In kind of an ironic twist, the Aeolus mission which will study the winds on Earth, the mission start has been delayed by – winds.
New launch date: 22 August 2018
Launch time: 18:20 French Guiana / 21:20 UTC
The image shows Aeolus in the tower prior to being mounted atop the rocket that will launch into orbit. Image courtesy ESA/CNES /Arianespace.
From ESA: Wind conditions in the atmosphere along the launcher’s trajectory are among the flight safety elements taken into account for every Arianespace mission. With this one-day postponement, the liftoff of Flight VV12 is now set for August 22 at exactly 6:20:09 p.m., local time in French Guiana.
The mission with Aeolus will be performed with a Vega launcher – provided by prime contractor Avio of Italy – marking the 12th flight of Arianespace’s light-lift vehicle since entering service at the Spaceport in February 2012.
Both the Vega launcher and its Aeolus payload for Flight VV12 are in stabilized configurations and under fully secure conditions at the Spaceport’s Vega Launch Complex.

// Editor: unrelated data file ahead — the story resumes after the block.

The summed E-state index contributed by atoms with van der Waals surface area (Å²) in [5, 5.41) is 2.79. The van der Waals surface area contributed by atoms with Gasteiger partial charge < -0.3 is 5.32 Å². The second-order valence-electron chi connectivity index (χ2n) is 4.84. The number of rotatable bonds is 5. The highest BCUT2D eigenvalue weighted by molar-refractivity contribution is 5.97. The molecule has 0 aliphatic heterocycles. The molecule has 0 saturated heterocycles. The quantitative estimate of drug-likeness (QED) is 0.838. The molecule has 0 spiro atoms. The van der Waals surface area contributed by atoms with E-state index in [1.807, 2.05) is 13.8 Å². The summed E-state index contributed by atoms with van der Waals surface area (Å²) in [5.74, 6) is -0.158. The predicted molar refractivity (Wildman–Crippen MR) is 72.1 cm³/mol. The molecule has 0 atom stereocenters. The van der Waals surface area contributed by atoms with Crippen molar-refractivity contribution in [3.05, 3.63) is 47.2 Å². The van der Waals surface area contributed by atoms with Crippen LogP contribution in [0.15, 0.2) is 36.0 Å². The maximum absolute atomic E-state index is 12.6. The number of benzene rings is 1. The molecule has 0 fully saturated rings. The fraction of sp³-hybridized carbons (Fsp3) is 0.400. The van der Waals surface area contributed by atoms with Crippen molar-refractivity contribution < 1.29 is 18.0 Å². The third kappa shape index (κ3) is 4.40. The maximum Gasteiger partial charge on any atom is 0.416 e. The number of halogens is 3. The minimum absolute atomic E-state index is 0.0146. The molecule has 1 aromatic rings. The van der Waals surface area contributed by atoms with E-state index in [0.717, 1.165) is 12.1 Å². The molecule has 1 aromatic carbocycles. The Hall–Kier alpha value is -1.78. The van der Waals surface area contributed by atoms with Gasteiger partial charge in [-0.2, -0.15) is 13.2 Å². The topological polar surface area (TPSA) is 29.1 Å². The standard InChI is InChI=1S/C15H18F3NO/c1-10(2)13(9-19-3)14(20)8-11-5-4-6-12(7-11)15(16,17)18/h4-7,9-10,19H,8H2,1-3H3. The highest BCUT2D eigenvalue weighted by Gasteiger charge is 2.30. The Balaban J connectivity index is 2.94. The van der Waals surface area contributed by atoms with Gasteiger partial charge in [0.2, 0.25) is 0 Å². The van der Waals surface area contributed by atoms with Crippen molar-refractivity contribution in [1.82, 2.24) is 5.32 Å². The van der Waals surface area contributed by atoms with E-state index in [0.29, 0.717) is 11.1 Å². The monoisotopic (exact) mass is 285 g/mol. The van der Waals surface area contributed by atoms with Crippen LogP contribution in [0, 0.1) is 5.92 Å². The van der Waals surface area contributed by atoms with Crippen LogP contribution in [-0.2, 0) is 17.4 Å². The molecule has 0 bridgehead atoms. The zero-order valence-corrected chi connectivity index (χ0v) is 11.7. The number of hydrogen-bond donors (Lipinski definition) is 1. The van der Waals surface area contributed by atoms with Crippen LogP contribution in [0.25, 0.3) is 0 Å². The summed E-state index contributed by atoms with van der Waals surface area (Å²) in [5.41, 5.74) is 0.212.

Aeolus is a European Space Agency-organized mission to provide much-needed data in improving the quality of weather forecasts and contributing to long-term climate research. Built by Airbus Defence and Space, the satellite carries a laser Doppler wind LIDAR (Light Detection and Ranging) system called Aladin that will probe the lowermost 30 km. of the atmosphere in measuring winds around the Earth.
Yes, launches plural, not something that happens very often! I will post a replay when available.
First we have the Ariane 5 ES rocket – VA244,- launching four Galileo satellites for Europe’s Galileo navigation constellation.
Live Replay coverage below begins at 11:10 UT / 07:10 ET for a 11:25 UT / 07:25 ET launch from ELA-3, Kourou, French Guiana:
A few minutes later from Vandenberg Air Force Base California US, SpaceX is scheduled to launch the Iridium 7 NEXT mission delivering 10 Iridium NEXT satellites using the tried and true Falcon 9 rocket.
Launch time: 11:39 UT / 07:39 ET. Space X generally begins coverage about 15 minutes before launch. Update, SpaceX always gives great information in those minutes before launch – fast forward to the 21 minute-mark in the video for the launch.